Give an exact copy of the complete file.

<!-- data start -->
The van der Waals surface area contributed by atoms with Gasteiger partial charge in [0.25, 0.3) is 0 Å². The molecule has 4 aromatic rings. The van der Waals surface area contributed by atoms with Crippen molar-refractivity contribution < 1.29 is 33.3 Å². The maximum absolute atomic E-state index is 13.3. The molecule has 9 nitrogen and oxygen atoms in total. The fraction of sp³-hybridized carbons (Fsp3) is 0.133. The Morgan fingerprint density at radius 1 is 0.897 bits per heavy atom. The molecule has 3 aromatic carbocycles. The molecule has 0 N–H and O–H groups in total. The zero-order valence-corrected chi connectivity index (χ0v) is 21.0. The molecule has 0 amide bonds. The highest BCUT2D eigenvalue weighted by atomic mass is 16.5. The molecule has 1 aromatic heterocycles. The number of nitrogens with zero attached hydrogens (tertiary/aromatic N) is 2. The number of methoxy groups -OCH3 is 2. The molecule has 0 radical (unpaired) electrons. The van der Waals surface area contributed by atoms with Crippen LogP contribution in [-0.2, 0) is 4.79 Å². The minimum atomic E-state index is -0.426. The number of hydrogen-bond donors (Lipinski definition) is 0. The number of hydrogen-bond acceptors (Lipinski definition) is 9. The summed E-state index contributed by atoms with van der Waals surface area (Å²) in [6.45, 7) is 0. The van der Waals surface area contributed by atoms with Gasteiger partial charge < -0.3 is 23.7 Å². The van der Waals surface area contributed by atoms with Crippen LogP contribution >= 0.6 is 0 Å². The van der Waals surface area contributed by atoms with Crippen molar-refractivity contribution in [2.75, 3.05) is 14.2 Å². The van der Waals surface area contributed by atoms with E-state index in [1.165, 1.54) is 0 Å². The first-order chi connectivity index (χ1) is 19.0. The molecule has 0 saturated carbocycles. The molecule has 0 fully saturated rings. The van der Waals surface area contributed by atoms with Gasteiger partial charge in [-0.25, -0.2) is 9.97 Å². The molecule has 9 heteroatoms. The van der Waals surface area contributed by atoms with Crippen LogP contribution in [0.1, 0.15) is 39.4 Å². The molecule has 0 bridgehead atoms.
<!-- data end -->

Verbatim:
The van der Waals surface area contributed by atoms with Gasteiger partial charge in [0.25, 0.3) is 0 Å². The molecule has 4 aromatic rings. The van der Waals surface area contributed by atoms with Crippen molar-refractivity contribution < 1.29 is 33.3 Å². The maximum absolute atomic E-state index is 13.3. The molecule has 9 nitrogen and oxygen atoms in total. The fraction of sp³-hybridized carbons (Fsp3) is 0.133. The Morgan fingerprint density at radius 1 is 0.897 bits per heavy atom. The molecule has 3 aromatic carbocycles. The molecule has 0 N–H and O–H groups in total. The zero-order valence-corrected chi connectivity index (χ0v) is 21.0. The molecule has 0 amide bonds. The highest BCUT2D eigenvalue weighted by atomic mass is 16.5. The molecule has 1 aromatic heterocycles. The number of nitrogens with zero attached hydrogens (tertiary/aromatic N) is 2. The number of methoxy groups -OCH3 is 2. The molecule has 0 radical (unpaired) electrons. The van der Waals surface area contributed by atoms with Crippen LogP contribution in [-0.2, 0) is 4.79 Å². The minimum atomic E-state index is -0.426. The number of hydrogen-bond donors (Lipinski definition) is 0. The number of hydrogen-bond acceptors (Lipinski definition) is 9. The summed E-state index contributed by atoms with van der Waals surface area (Å²) in [6.45, 7) is 0. The van der Waals surface area contributed by atoms with Gasteiger partial charge < -0.3 is 23.7 Å². The van der Waals surface area contributed by atoms with Crippen LogP contribution >= 0.6 is 0 Å². The van der Waals surface area contributed by atoms with Crippen molar-refractivity contribution in [2.75, 3.05) is 14.2 Å². The van der Waals surface area contributed by atoms with E-state index in [1.165, 1.54) is 0 Å². The first-order chi connectivity index (χ1) is 19.0. The molecule has 0 saturated carbocycles. The molecule has 0 fully saturated rings. The van der Waals surface area contributed by atoms with Gasteiger partial charge in [-0.25, -0.2) is 9.97 Å². The molecule has 9 heteroatoms. The van der Waals surface area contributed by atoms with Crippen LogP contribution in [0.1, 0.15) is 39.4 Å². The molecule has 0 bridgehead atoms.